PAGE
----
List iconCymbeline:
Act 3, scene 2
List icon

Act 3, scene 2



Characters in the Play

Entire Play

Cymbeline, which takes place in ancient Britain, is filled with hidden identities, extraordinary schemes, and violent acts. Long ago, the…

Act 1, scene 1

At the court of King Cymbeline, the princess, Imogen, has secretly married a gentleman named Posthumus Leonatus. Imogen is the…

Act 1, scene 2

An encounter between Cloten and Posthumus, reported in 1.1, is here discussed by Cloten and two lords.

Act 1, scene 3

Posthumus’s servant, Pisanio, describes to the grieving Imogen the departure of Posthumus toward Rome.

Act 1, scene 4

Posthumus arrives in Rome, where an Italian gentleman, Iachimo, maneuvers him into placing a bet on Imogen’s chastity. Posthumus bets…

Act 1, scene 5

The queen obtains a box that she is told contains poison. (The audience is told that the box actually contains…

Act 1, scene 6

Iachimo arrives in Britain and begins his attempt to seduce Imogen by telling her that Posthumus is betraying her with…

Act 2, scene 1

Cloten and two lords discuss the arrival of Iachimo. The Second Lord, in soliloquy, expresses the hope that Imogen will…

Act 2, scene 2

As Imogen sleeps, the trunk that she is keeping for Iachimo opens, and Iachimo emerges. Before climbing back into it,…

Act 2, scene 3

Cloten serenades Imogen in an attempt to win her love. Imogen enrages Cloten by saying that he is not as…

Act 2, scene 4

Iachimo returns to Rome with his proofs of Imogen’s unfaithfulness: descriptions of her bedroom and of private marks on her…

Act 2, scene 5

Posthumus, in soliloquy, attacks women as the embodiment of all that is vicious.

Act 3, scene 1

Caius Lucius arrives as ambassador from Augustus Caesar, demanding that Cymbeline pay the tribute Britain owes to Rome. With the…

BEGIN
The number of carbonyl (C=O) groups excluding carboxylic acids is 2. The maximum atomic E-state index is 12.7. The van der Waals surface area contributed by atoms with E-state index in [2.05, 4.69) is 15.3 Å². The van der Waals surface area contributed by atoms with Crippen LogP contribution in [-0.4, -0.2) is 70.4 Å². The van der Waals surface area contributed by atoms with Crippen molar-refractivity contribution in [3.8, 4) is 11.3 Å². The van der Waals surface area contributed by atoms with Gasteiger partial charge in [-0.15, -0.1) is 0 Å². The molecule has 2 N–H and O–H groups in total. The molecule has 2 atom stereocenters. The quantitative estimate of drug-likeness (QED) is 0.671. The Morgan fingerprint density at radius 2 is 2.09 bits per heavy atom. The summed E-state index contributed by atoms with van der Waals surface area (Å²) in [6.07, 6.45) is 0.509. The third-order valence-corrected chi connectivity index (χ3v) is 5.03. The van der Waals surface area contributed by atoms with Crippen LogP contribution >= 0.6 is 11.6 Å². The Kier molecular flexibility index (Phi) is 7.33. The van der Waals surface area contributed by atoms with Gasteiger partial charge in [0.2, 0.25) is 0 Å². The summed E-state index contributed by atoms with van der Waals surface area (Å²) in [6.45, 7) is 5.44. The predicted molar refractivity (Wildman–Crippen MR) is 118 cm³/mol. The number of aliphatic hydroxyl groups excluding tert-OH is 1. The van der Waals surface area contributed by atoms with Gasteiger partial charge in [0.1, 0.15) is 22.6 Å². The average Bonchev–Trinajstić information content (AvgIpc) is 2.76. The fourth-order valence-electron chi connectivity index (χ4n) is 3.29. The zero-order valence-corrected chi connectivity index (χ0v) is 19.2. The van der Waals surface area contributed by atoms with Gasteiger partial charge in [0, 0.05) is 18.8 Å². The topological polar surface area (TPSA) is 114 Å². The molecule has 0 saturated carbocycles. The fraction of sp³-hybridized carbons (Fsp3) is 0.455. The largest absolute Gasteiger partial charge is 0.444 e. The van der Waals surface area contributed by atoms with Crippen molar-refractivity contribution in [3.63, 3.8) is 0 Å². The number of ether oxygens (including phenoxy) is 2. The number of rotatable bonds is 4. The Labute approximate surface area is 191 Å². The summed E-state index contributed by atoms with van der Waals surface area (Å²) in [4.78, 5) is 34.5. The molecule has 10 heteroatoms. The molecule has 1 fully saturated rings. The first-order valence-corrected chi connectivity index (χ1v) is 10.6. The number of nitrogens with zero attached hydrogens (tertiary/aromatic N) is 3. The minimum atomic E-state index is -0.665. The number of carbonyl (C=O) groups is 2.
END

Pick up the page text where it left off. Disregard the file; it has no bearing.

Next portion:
Act 3, scene 2

Pisanio receives two letters from Posthumus—one in which Pisanio is instructed to kill Imogen, and another written to Imogen, telling…

Act 3, scene 3

Three men enter as if from a cave, the two younger men protesting the limitations of their mountain lives. When…

Act 3, scene 4

On the journey to Milford Haven, Pisanio reveals to Imogen that he is supposed to kill her. She is so…

Act 3, scene 5

When Imogen’s absence from court is discovered, Cloten forces Pisanio to tell him where she is. Pisanio shows him the…

Act 3, scene 6

Imogen, disguised as a boy named Fidele, stumbles, exhausted and famished, into the cave of Belarius and the two young…

Act 3, scene 7

A Roman senator announces that the Roman army attacking Britain will be under the control of Caius Lucius and that…

Act 4, scene 1

Cloten, dressed in Posthumus’s garments, arrives at the spot where he plans to cut off Posthumus’s head and rape Imogen.

Act 4, scene 2

Imogen, not feeling well, takes the potion given her by Pisanio, thinking it is a restorative; the potion puts her…

Act 4, scene 3

Cymbeline finds himself alone in the face of the Roman attack, with Imogen and Cloten both missing and the queen…

Act 4, scene 4

The young princes persuade Belarius that the three of them should join with the Britons against Rome.

Act 5, scene 1

Posthumus, in Britain as part of the Roman army, repents Imogen’s (reported) murder and decides to seek death by joining…

Act 5, scene 2

In a series of battles, Posthumus (disguised as a peasant) defeats and disarms Iachimo; the Britons flee and Cymbeline is…

Act 5, scene 3

Posthumus, still seeking death and failing to find it as a poor British soldier, reverts to his earlier role as…

Act 5, scene 4

Posthumus, in chains, falls asleep and is visited by the ghosts of his dead family and by the god Jupiter,…

Act 5, scene 5

Cymbeline knights Belarius and the two young men in gratitude for their valor, and sends in search of the poor…

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Scene 2